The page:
When was the last time you thought about felt? Most likely, if it didn't come as a pen tip, then the answer is never. Despite holding the distinctive title as the world's oldest fabric -- once essential to human survival and believed by some Mongolian tribes to hold magical properties -- the coarse textile is never given its share of fanfare. Lacking the soft richness of cashmere or the classic stylishness of a wool knit, felt has been largely relegated in public consciousness to the arts and crafts bin of kindergarten classes everywhere.
One brand has been working for the past several years to bring felt out of the toy box and onto the shelves of trendy boutiques across the country. Holger Gräf and Daniel Lantz of the design studio Graf and Lantzhave been pioneering felt's unlikely renaissance, creating stylish bags and accessories that are as design-conscious as they are sustainable.
Between Graf and Lantz's combined education that includes a Ph.D. in engineering and a ten-year residency in Japan, their design aesthetic is immediately evident in their pieces' utilitarian minimal structure and innovative fabric selection. Besides using 100 percent merino wool for their felt -- a rarity today when most is synthetically manufactured -- the pair have also integrated Swiss wool felt, sourced from a non-profit employing socially disenfranchised people who had previously gone unused because of its coarser fibers. The two found a way to utilize the fabric, preserving its natural color and creating bags with a rugged yet polished feel. As a natural fiber, felt's benefits are manifold, including being stain and water-resistant, due to the oil content in wool, as well as being biodegradable.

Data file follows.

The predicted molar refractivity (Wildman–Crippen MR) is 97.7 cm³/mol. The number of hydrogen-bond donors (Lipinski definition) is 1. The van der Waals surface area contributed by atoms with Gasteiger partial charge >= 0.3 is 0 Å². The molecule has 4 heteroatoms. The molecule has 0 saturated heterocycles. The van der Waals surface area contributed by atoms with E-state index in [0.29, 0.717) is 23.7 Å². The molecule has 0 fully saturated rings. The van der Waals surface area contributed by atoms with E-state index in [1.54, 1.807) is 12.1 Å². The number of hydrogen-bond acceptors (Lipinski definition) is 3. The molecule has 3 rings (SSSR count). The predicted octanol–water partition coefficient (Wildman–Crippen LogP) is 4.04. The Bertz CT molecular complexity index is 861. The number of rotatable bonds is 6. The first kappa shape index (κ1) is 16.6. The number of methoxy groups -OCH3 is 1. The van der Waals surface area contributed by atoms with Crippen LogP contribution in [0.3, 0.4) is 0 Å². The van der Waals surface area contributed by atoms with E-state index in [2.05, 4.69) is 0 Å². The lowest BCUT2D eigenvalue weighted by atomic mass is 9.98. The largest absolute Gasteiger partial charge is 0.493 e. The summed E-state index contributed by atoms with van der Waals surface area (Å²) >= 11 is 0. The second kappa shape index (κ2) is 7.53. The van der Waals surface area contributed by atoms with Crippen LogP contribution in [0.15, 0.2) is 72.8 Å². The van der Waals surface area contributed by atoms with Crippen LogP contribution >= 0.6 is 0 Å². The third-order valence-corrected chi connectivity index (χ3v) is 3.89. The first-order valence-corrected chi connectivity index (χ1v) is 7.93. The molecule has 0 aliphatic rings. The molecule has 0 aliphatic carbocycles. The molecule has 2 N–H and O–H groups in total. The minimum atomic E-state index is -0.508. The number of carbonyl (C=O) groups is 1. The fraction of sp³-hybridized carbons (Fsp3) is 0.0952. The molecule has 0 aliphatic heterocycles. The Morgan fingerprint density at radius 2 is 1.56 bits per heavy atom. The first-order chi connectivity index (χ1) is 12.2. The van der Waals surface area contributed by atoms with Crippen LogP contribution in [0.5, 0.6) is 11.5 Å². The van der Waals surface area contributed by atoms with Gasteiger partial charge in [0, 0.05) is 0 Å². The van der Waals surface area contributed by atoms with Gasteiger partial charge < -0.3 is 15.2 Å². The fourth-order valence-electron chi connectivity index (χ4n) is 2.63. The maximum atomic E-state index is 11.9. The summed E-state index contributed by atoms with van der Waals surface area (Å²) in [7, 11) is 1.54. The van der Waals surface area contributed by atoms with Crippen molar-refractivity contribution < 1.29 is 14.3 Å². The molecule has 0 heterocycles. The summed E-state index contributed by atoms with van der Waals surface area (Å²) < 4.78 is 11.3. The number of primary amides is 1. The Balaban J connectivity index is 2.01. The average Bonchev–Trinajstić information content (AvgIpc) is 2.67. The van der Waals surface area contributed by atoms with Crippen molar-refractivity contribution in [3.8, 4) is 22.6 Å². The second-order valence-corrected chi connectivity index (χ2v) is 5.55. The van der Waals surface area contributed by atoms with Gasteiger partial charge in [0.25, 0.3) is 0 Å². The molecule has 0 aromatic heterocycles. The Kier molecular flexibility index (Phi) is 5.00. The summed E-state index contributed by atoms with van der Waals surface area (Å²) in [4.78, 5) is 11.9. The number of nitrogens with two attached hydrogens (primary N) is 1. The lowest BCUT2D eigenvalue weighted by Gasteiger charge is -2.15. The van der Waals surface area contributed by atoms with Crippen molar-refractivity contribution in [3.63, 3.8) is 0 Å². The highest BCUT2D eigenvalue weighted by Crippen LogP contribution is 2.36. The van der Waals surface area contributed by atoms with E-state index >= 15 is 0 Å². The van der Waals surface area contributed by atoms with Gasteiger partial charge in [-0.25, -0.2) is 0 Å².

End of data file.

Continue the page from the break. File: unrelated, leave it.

Tote bags are the centerpiece of the collection, offered in an array of varying colors and patterns, some combining colored felt and vegetable tanned leather for a Mondrian-reminiscent architectural blocking effect. Other unique pieces include home accents such as harlequin bowls and wine carriers, all in signature felt.
See the full collection at www.Graf-Lantz.com.
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